Up to 32 students
Three 45-60 minute sessions
A fossil is the preserved remains of an organism which was alive at one time or another (trace fossils will be discussed in the next lesson). These remains can be preserved in many ways, as remineralized rock, as impressions, etc. Most commonly hard parts are preserved, like shells of crab-like creatures, bones, or sea shells.
Sometimes soft-bodied remains are found, these are rare but very important for scientists. Soft-bodied fossils, like those of worms, jelly fish and other organisms help scientists understand the diversity of life at the time period the fossil is identified to belong in.
This lesson asks students to choose a fossil and do some research on the fossil in order to gain a better understanding of one organism and its time period in greater depth.
1.Become familiar with how fossils (life) has changed through Earth's history.
2. Become more familiar with concepts in evolution.
3. Be introduced to mass extinction events.
Plaster of Paris
Images and names of preselected fossils
Note: fossil replicas are inexpensive and can be purchased through educator science stores on-line such as Carolina Biological Supply or Ward’s Scientific. Sometimes they can be found at discounted sites like Oriental Trading Company however the detail and quality will be substantially lessened.
Activity 1: L.I.N.K.
(Assessment opportunity for an introductory activity to a new unit)
Have each group of students write down ideas about fossils for approximately 3 minutes.
“What do you know about fossils? What are fossils? Where so we find fossils?”
Following the 3-minute activity ask students to look around at other group’s concept maps and inquire about vocabulary or concepts they may be unfamiliar. Maps may either be taken down and students prompted to write down what they may have just learned about the topic discussed or maps may be left up for duration of unit to be built upon at a later time in substitution for a word wall.
Give background discussion about fossils if the class has not produced sufficient proof of comprehension.
Activity 2: Funky Fossil
I recommend making each fossil different for each student.
Depending on your class dynamic you may either allow the students to choose a fossil for themselves or select one for them. If you have decided to just give out images move onto Activity 3. If you have fossils replicas have students watch you demonstrated a replication process first and then allow them of cast their own.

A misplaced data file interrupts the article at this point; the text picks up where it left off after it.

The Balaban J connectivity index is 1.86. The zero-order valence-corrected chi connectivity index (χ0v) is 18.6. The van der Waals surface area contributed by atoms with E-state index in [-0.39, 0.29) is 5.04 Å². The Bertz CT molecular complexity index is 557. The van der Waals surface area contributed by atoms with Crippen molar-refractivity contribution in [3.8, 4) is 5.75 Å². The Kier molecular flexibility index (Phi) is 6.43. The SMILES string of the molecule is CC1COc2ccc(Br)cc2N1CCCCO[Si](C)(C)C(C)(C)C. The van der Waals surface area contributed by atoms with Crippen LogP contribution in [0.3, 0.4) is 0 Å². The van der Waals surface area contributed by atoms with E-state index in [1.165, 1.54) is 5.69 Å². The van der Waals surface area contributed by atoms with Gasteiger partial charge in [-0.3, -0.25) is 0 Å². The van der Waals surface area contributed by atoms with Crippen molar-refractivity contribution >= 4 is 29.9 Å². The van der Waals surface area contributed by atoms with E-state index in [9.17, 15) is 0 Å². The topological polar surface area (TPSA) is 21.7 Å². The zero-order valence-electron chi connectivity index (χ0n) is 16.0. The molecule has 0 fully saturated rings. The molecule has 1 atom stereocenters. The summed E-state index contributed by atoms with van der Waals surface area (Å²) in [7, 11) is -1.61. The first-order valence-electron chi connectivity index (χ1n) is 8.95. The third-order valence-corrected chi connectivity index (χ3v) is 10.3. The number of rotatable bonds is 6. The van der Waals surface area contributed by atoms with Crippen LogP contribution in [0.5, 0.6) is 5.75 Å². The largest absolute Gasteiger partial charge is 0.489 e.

Plaster can get messy fast so you may want to test this process out first before engaging a whole class, it is relatively easy with a whole class if they are over the age of 8 years.
1. Use some craft clay and cover the top side of the fossil so that you have a clear and clean impression. You will want to use enough so that it is shaped like that of a bowl. If the fossil is flat take extra clay and build up shallow wall so that when plaster is poured in it doesn’t run off the clay.
2. Mix plaster with warm water until it is thick like mayonnaise. Too watery it will not harden properly and too thick it may not pick up the detail up wish. Because plaster reacts with water humidly plays a big role in how much water goes into a batch and how long it takes to dry, so sorry not exact science here.
3. Pour plaster mix slowly into clay mold and gently tap the bottom or bang on the table to help air bubble rise out of the mixture. Etch name into the back with a toothpick or pencil point.
4. Let plaster thoroughly dry, you will know it is dry because it will begin to heat up at first and then cool significantly, rarely will this process take more than 30 minutes. The students will get their replicas at the next class.
Conclusion and Wrap Up:
Have students add new terminology to their LINK.
Vocabulary to note:
New York State Scope and Sequence
Intermediate and High School Science Standards
Key Idea 1.2c, 1.2h - 1.2j
Key Idea 1.1b - 1.1f, 3.1a - 3.1g, 3.1j - 3.1l, 6.1d - 6.1e, 6.3b -6.3c
Students will write a report about their fossil. Students should address questions such as:
What time period it came from and what was the time period like, is it extinct or does it have similar relatives alive today, what kingdom it comes from, etc.
Students should be allotted a minimum of a week, the next class (when they get the cast back) is research time, and the third and final class is quick presentation day.